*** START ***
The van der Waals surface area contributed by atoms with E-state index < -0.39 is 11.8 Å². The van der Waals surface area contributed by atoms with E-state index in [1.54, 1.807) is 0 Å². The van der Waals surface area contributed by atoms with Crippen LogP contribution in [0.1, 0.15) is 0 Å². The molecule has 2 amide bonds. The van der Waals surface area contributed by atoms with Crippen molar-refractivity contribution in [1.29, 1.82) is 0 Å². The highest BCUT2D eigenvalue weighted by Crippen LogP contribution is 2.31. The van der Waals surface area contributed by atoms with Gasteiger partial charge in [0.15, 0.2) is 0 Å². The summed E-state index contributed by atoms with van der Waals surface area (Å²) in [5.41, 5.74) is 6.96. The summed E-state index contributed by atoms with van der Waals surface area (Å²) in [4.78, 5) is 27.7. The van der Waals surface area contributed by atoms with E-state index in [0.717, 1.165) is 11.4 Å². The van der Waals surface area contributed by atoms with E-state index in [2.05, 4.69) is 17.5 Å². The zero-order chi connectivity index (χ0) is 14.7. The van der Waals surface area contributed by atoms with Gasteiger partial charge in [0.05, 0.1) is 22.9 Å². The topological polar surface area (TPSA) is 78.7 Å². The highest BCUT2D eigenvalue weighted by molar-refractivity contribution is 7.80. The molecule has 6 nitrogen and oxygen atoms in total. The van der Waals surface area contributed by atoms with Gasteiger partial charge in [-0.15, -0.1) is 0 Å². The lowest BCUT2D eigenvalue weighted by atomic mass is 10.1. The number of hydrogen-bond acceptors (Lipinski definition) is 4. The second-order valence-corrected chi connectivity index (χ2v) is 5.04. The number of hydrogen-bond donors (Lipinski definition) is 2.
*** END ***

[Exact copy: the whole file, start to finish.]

The van der Waals surface area contributed by atoms with E-state index < -0.39 is 11.8 Å². The van der Waals surface area contributed by atoms with E-state index in [1.54, 1.807) is 0 Å². The van der Waals surface area contributed by atoms with Crippen LogP contribution in [0.1, 0.15) is 0 Å². The molecule has 2 amide bonds. The van der Waals surface area contributed by atoms with Crippen molar-refractivity contribution in [1.29, 1.82) is 0 Å². The highest BCUT2D eigenvalue weighted by Crippen LogP contribution is 2.31. The van der Waals surface area contributed by atoms with Gasteiger partial charge in [0.15, 0.2) is 0 Å². The summed E-state index contributed by atoms with van der Waals surface area (Å²) in [5.41, 5.74) is 6.96. The summed E-state index contributed by atoms with van der Waals surface area (Å²) in [4.78, 5) is 27.7. The van der Waals surface area contributed by atoms with E-state index in [0.717, 1.165) is 11.4 Å². The van der Waals surface area contributed by atoms with E-state index in [2.05, 4.69) is 17.5 Å². The zero-order chi connectivity index (χ0) is 14.7. The van der Waals surface area contributed by atoms with Gasteiger partial charge in [0.05, 0.1) is 22.9 Å². The topological polar surface area (TPSA) is 78.7 Å². The highest BCUT2D eigenvalue weighted by molar-refractivity contribution is 7.80. The molecule has 6 nitrogen and oxygen atoms in total. The van der Waals surface area contributed by atoms with Gasteiger partial charge in [-0.15, -0.1) is 0 Å². The lowest BCUT2D eigenvalue weighted by atomic mass is 10.1. The number of hydrogen-bond acceptors (Lipinski definition) is 4. The second-order valence-corrected chi connectivity index (χ2v) is 5.04. The number of hydrogen-bond donors (Lipinski definition) is 2.